Caroline Hurry
Caroline Hurry

A crossroads of cultures defines this beleaguered city just inland from the Adriatic coast in the southern part of Bosnia-Herzegovina

Edin “Pelko” Pelkovic recalls November 9 1993 – the day the Serbians bombed Mostar’s medieval Stari Most Bridge into the River Neretva – like it happened yesterday.  “I’m not ashamed to say I wept like a baby. I think every Bosnian alive cried that day.”

The Stari Most (Old Bridge) in Mostar. Picture: Caroline Hurry

Understandable when you consider that the Old Bridge – constructed on the orders of Sultan Suleiman the Magnificent – dated back to 1566. The swooping stone arch of the original walkway was rebuilt in 2004 from rubble hauled out of the river, and declared a UNESCO World Heritage site in Durban on July 17 2005. Why the bunny chow capital was chosen for this honour, I can’t say.

The River Neretva running through Mostar in Bosnia

Today, daredevil divers fling themselves off the Stari Most parapet, dropping 20m into the Neretva’s icy waters for thrills, chills, and cash tips. You thought bungee jumpers were brave? Pah!

The Bosnian landscape is full of mountains. Picture: Caroline Hurry

The road to Mostar is paved with narrow hairpin bends flanked by shrines and random stalls selling honey, homegrown tobacco, and vegetables.  With more mountains than Switzerland and a burgeoning wine industry – ironic for a Muslim country, but that’s Bosnia-Herzegovina for you – the views change from castle ruins to bombed out farmhouses, fruit trees, tunnels, rivers and streams.

Another section of the Old Town in Mostar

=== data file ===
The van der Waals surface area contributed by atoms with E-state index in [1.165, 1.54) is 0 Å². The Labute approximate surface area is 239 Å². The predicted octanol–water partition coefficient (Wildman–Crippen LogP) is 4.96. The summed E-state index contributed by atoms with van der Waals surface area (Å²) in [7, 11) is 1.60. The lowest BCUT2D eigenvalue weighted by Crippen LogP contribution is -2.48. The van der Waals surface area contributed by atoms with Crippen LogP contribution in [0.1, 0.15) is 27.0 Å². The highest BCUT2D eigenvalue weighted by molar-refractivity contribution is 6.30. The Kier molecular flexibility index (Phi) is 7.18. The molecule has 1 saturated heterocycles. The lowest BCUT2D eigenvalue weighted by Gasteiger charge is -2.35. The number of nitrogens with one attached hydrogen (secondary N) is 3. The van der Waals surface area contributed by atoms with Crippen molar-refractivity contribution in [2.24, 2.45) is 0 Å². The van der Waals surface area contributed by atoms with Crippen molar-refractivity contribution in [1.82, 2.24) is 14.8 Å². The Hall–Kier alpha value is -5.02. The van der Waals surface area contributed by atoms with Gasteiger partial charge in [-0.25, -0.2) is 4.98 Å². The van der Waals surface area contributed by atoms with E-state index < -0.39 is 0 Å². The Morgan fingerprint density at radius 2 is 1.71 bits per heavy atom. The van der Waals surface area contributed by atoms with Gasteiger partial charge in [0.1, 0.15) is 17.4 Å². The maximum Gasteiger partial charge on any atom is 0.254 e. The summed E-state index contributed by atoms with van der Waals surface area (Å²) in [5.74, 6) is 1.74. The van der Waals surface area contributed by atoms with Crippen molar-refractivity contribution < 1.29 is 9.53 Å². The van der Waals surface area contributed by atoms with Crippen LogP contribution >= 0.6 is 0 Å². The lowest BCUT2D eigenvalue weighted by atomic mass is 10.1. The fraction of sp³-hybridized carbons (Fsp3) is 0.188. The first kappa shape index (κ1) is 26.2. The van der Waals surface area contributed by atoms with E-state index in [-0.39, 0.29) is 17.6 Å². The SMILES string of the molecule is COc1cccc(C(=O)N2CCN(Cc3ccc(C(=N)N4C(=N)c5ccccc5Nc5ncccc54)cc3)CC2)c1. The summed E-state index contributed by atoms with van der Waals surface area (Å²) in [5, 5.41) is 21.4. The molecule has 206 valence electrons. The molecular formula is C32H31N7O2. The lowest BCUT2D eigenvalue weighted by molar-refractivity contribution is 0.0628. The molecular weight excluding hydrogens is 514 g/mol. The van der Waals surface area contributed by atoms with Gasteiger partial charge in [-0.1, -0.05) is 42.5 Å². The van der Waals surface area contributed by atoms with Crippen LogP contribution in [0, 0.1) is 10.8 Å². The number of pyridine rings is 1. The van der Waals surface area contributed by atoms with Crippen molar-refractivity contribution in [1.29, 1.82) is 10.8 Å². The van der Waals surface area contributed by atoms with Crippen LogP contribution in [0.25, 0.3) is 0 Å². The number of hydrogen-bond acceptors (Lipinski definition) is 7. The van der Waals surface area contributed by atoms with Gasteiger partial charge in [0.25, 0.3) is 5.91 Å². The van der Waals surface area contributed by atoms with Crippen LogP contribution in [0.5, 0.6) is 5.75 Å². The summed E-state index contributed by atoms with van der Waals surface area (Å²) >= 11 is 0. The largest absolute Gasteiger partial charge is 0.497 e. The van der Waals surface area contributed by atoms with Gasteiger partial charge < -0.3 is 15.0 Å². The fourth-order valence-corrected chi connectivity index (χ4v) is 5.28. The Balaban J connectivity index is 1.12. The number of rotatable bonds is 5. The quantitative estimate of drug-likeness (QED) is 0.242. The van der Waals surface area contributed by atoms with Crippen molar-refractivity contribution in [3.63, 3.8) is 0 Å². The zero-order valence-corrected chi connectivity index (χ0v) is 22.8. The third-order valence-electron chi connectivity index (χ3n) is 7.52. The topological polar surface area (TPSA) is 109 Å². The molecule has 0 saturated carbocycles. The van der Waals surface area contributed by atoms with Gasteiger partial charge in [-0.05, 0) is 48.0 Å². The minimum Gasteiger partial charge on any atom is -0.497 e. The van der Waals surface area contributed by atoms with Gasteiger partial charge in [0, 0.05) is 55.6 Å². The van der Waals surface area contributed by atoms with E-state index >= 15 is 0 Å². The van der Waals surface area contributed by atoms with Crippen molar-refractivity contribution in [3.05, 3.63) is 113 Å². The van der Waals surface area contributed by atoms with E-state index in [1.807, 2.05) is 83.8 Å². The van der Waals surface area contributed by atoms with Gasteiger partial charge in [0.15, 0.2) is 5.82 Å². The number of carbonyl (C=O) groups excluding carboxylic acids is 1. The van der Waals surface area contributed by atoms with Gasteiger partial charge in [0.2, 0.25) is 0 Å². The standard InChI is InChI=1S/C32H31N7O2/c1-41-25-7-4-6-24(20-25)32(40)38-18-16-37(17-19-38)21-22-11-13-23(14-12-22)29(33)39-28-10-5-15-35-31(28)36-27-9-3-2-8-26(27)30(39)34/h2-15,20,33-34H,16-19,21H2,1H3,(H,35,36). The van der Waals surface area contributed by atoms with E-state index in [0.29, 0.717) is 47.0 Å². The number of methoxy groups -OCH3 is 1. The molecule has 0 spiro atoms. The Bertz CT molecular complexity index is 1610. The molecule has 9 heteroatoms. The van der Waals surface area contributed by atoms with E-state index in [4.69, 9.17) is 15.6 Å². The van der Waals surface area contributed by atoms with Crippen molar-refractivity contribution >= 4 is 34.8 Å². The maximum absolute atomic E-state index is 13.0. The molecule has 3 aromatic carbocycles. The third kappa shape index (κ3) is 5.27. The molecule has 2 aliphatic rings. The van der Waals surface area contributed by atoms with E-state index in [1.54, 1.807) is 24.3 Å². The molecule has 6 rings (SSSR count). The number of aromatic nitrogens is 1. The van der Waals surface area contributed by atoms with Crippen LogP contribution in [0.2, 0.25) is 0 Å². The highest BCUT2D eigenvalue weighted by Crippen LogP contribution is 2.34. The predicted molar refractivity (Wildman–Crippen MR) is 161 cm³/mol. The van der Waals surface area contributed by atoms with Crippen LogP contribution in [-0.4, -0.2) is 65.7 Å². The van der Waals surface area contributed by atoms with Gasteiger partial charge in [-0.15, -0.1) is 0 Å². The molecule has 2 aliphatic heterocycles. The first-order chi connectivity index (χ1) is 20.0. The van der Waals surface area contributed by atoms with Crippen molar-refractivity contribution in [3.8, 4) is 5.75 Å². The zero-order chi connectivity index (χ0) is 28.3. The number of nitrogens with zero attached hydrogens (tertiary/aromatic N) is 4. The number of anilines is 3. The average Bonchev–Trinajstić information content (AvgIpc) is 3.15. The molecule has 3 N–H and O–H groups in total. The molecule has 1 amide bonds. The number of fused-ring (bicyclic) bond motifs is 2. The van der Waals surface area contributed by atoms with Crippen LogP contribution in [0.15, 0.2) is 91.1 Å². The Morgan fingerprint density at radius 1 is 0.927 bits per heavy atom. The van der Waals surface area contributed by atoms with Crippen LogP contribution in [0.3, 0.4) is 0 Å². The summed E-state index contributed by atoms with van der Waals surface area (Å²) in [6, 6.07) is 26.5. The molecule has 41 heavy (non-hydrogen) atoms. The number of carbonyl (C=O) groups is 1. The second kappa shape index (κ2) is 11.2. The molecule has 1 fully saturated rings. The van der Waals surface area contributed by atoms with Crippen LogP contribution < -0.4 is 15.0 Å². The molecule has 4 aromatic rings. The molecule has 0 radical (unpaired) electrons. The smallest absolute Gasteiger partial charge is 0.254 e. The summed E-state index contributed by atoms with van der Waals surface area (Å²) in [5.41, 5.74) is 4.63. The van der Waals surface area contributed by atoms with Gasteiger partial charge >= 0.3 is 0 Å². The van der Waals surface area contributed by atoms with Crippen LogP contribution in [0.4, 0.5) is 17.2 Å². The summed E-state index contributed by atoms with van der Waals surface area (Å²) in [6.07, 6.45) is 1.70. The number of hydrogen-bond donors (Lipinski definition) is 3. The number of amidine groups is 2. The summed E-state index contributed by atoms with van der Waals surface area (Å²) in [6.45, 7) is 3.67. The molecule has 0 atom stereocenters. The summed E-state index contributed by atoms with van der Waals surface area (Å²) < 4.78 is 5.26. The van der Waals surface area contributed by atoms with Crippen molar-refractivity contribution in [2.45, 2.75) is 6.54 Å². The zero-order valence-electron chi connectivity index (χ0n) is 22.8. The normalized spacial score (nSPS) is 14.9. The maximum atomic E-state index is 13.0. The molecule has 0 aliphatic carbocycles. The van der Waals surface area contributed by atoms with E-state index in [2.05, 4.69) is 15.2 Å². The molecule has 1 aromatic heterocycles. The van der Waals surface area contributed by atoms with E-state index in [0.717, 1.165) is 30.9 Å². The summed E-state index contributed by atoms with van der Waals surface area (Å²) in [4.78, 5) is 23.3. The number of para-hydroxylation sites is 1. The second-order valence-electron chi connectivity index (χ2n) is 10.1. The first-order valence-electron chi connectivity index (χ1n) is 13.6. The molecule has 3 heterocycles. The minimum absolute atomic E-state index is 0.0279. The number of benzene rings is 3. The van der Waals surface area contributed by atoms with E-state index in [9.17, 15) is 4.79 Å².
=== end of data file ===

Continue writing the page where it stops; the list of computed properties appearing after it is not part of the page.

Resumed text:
Refined by the minarets of many mosques rising like middle-fingered salutes to the Serbians, Mostar lurks in a birch-forested valley.  Across the river, twice the length of the tallest minaret, stands the Croats’ new Catholic Church spire. And on the hilltop high above the town, a cross heralds what might be an uneasy truce, but time will tell. Things were pretty peaceful while we were there, and the same in Sarajevo.

Refined by the minarets of many mosques rising like middle-fingered salutes to the Serbians, Mostar lurks in a birch-forested valley.

Orthodox Serbs, Catholic Croats, and Muslim Bosniaks lived here in harmony before war broke out in 1992. Croats and Bosniaks forced out the Serbs before turning their guns on each other and the city became a killing zone.

Graffitti on a wall in Mostar. Picture: Caroline Hurry

With pockmarked walls and shells of bombed out buildings such as the once majestic neo-Moorish Hotel Neretva (built in 1892) and the haunting nine-storey concrete skeleton of the former Ljubljanska Banka, most of Mostar looks as though it was kicked in the teeth.

The once majestic neo-Moorish Hotel Neretva (built in 1892) in Mostar is now just a shell.

Small cemeteries congested with white-marble tombstones abound. Closer inspection reveals that most died in 1993, 1994, or 1995. According to Pelko who lived through the war, snipers would pick off anyone walking down the street – “women, children, they didn’t care”. Sometimes bodies were left rotting for days on end along the main boulevard.

Stalls selling scarves and fabrics in Mostar. Picture: Caroline Hurry

Today, sizzling in the late summer sunshine, the cobbled streets of the medieval Ottoman Old Town seem picture-perfect and peaceful. However, walking shoes are essential. I nearly broke an ankle teetering over the cobbles in high heels.

Bullet pens are still popular souvenirs.

Here, as in Sarajevo, entrepreneurial coppersmiths have twisted spent ammunition into intricate sculptures and beaten shell casings into pens, sold at many souvenir stalls.

Accommodation varies from backpacker hostels to mediocre hotels but what Mostar lacks in luxury, it makes up for in historical interest, being a sobering snapshot of war’s inhumanity.

  • Caroline Hurry flew to Copenhagen with British Airways, hired a car from there and drove to Bosnia with her husband.